Other Uses: A latex is obtained from wounds in the bark and stems[420 ]. Although toxic, it is used medicinally in small quantities[420 ]. The wood is medium-textured, moderately heavy, soft, with poor mechanical properties and not very durable. Easy to work with, it is used for various internal purposes including scantlings, beams, laths and various kinds of boards for partitions; it is also used for making boxes, tool handles and toys[420 ]. The wood is used for fuel and to make charcoal[420 ].
Cultivation details
Grows best in a sunny position[420 ]. Requires a well-drained soil[420 ]. Grows best in a deep, sandy to loamy soil[420 ]. Established plants are drought tolerant[420 ]. Young plants have a moderate rate of growth[420 ]. The plant can flower all year round[420 ].
Propagation
Seed - best sown as soon as it is ripe in a sunny position in a nursery seedbed. When the seedlings are 4 - 6cm tall, pot them up into individual containers[420 ].

Books by Plants For A Future

Other Names
Plumeria sucuuba, apach, bellaco kaspi.
Found In
Weed Potential

Right plant wrong place. We are currently updating this section. Please note that a plant may be invasive in one area but may not in your area so it’s worth checking.

Conservation Status
IUCN Red List of Threatened Plants Status : This taxon has not yet been assessed
Related Plants
Plant Suppliers: Click here for a List

      You can download this page as a PDF

Due to a fault in the PDF printer we are trying a few different options. Please try the one below

 

Print Friendly and PDF
Expert comment
 
Author
(Spruce ex M?ll.Arg.) Woodson
Botanical References
1
Links / References
For a list of references used on this page please go here
A special thanks to Ken Fern for some of the information used on this page.
Readers comment
 
QR Code

What's this?

This is a QR code (short for Quick Response) which gives fast-track access to our website pages. QR Codes are barcodes that can be read by mobile phone (smartphone) cameras. This QR Code is unique to this page. All plant pages have their own unique code. For more information about QR Codes click here.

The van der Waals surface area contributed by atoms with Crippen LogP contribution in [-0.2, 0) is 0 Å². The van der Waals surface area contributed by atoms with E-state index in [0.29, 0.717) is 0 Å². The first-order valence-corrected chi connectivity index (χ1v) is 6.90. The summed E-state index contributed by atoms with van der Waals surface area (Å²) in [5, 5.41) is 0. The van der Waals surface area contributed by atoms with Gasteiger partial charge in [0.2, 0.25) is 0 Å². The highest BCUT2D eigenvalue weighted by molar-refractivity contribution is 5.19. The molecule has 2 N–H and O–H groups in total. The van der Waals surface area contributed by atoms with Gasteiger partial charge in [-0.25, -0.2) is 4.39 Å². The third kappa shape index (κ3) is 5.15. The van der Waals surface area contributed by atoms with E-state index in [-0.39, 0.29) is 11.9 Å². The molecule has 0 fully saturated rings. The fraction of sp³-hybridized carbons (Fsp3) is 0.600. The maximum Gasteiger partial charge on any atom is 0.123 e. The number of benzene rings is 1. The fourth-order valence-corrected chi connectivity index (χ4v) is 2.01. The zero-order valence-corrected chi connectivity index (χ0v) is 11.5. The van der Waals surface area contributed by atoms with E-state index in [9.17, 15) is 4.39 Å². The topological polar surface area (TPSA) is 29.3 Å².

1. Copy and print the QR code to a plant label, poster, book, website, magazines, newspaper etc and even t-shirts.
2. Smartphone users scan the QR Code which automatically takes them to the webpage the QR Code came from.
3. Smartphone users quickly have information on a plant directly for the pfaf.org website on their phone.
Add a comment/link

If you have important information about this plant that may help other users please add a comment or link below. Only comments or links that are felt to be directly relevant to a plant will be included. If you think a comment/link or information contained on this page is inaccurate or misleading we would welcome your feedback at admin@pfaf.org. If you have questions about a plant please use the Forum on this website as we do not have the resources to answer questions ourselves.

* Please note: the comments by website users are not necessarily those held by PFAF and may give misleading or inaccurate information.

To leave a comment please Register or login here All comments need to be approved so will not appear immediately.

Subject : Himatanthus sucuuba  

Plant Uses

Edible Uses
Medicinal Uses
Other Plant uses
Woodland Gardening
Why Perennial Plants?
Top Edible Plants
Top Medicinal Plants
Garden Design
Habitats
Translations

Twiter      Facebook

Content

Content Help
Bookshop
Support Us
Blog
Links
Old Database Search
Suppliers
Contact
About Us
News
Sign In

PFAF Newsletter

Stay informed about PFAFs progress,
challenges and hopes by signing up for
our free email ePost. You will receive
a range of benefits including:
* Important announcements and news
* Exclusive content not on the website
* Updates on new information &
functionality of the website & database

We will not sell or share your email address.
You can unsubscribe at anytime.